Thinking about face mask laws in the United States can be an amazing exercise.
Many states require masks and some do not. And if states request it, what does that mean? Who should wear the masks and where should they be worn? Who is exempt?
If there was one federal system nationwide that applied to every citizen, that would be much easier. But of course there is no, and there is constitutionality The reasons for this. Under 10The tenth Adjustment, states have the primary authority to deal with the spread of disease within their borders.
Technically speaking, the federal government could Issue a nationwide mask mandate; But as the Federal Congressional Research Service concluded in Recent legal analysisNeither the executive branch nor Congress has enforcement powers. This analysis concluded that “enforcement of masked authorizations has been a challenge even for states, which can leverage state and local law enforcement agencies to enforce such mandates.”
So, in order to control the mask maze out there, we have no choice but to do it on a country by country basis.
In the position of the earth
With Mississippi passing through the state of face masks statewide on August 4, a total of 34 states plus the District of Columbia are now requiring face masks to be worn in public.
While the remaining 16 states have not issued mandates, most have numerous advice encouraging masks in public places or allowing municipalities to pass stricter rules.
The American Association of Retired Persons (AARP), which provides a comprehensive country-by-country report, summarizes mask authorization cases in this way: “ (T) Order masks in indoor public places such as restaurants and stores, on public transport and transportation services, and outdoors when you are unable to maintain a distance 6 feet from others. “
These are common elements in mask mandate countries, but how do they differ? On our way through the AARP list and the state orders themselves, we’ve picked a few areas to examine more closely.
- Age requirements. All states exempt children, but ages vary. In Massachusetts and Connecticut, only children under the age of two are exempt. In Delaware, this age is 12 years old.
- Work requirements. In Washington state, companies are required to deny entry to unmasked visitors, and most employees are required to wear masks. In Pennsylvania, masks are required for employees, while “basic services” customers are required to hide masks. Meanwhile, some states without a state have limited requirements. The unauthorized state of Nebraska, for example, requires employees and barbershops, which should be hidden from beauty salons and grooming companies. Regardless of the state’s rules on face masks, companies everywhere have the right to order them – just as they are entitled to order shirts and shoes.
- Penalties. The Massachusetts state order sets a $ 300 fine for violators. Violating a face mask order in Michigan is a misdemeanor subject to a $ 500 fine. Meanwhile, some cities and provinces are taking a more hard-line stance. People who do not wear masks properly face a $ 1,000 fine in Talbot County, Maryland; Laredo, Texas; Nashwa, New Hampshire, among others.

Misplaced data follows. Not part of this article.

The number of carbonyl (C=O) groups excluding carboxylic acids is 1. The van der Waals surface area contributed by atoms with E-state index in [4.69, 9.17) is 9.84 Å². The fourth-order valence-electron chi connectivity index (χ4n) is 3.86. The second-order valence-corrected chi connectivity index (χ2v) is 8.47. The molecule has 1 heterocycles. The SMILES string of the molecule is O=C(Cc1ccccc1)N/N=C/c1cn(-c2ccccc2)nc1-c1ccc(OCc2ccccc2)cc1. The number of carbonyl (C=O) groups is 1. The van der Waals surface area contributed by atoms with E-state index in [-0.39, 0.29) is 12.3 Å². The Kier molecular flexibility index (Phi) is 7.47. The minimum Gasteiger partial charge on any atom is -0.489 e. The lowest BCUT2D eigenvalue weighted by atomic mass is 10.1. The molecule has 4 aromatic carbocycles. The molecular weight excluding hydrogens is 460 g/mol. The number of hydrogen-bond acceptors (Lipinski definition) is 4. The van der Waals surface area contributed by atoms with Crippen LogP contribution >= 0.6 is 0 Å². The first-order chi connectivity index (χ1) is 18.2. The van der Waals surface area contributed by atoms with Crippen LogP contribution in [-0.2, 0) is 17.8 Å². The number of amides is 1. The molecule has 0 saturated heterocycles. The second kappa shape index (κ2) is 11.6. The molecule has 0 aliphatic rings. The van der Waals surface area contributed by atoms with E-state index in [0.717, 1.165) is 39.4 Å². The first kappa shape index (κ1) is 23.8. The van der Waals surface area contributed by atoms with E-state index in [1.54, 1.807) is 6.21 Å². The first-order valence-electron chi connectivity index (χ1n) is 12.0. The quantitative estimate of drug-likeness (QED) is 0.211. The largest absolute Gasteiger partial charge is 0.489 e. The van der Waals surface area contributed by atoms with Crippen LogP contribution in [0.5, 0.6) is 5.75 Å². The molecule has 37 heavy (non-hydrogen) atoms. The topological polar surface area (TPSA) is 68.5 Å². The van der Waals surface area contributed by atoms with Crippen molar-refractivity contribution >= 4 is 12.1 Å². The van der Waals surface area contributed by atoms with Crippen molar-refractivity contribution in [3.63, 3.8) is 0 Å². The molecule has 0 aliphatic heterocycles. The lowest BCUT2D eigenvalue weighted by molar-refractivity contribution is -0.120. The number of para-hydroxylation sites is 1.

- Exemptions. People with medical conditions are usually exempt if the mask interferes with breathing. Some, like Alabama, exclude people who exercise in gyms as long as they maintain social distancing. Arkansas excludes people who participate in religious services, although face-covering is encouraged. Indiana excludes people “experiencing homelessness.”
Meanwhile, in countries where there is no mandate …
Although 16 states lack mask requirements, many have taken steps to encourage mask use. Utah has a program to offer free masks to anyone who wants them. In non-state New Hampshire, people in gatherings of 100 or more are required to wear masks.
Also, many of those states allow municipalities to order face masks, and many have done them. In Missouri, for example, Kansas City and St. Louis require it. In stateless Nebraska, Lincoln and Omaha.
However, state governors in two unauthorized states have taken a hard-line stance on municipal exclusions. One of them, Georgia Gov., Brian Kemp, got into a public fight with Atlanta Mayor Keisha Lance Bottoms over the issue, and is suing the city. However, on August 13, he dropped the lawsuit and allowed Atlanta and other cities with 100 or more cases of COVID-19 per 100,000 people to request masks in public places if they so chose.
A similar battle is currently brewing in Iowa, with Governor Kim Reynolds claiming that municipalities lack the ability to order masks. Many Iowa cities, however, Moving for a challenge Reynolds.
To find face mask rules that may or may not be in your state, the The AARP site Listed above contains links to state rules, orders, and other information.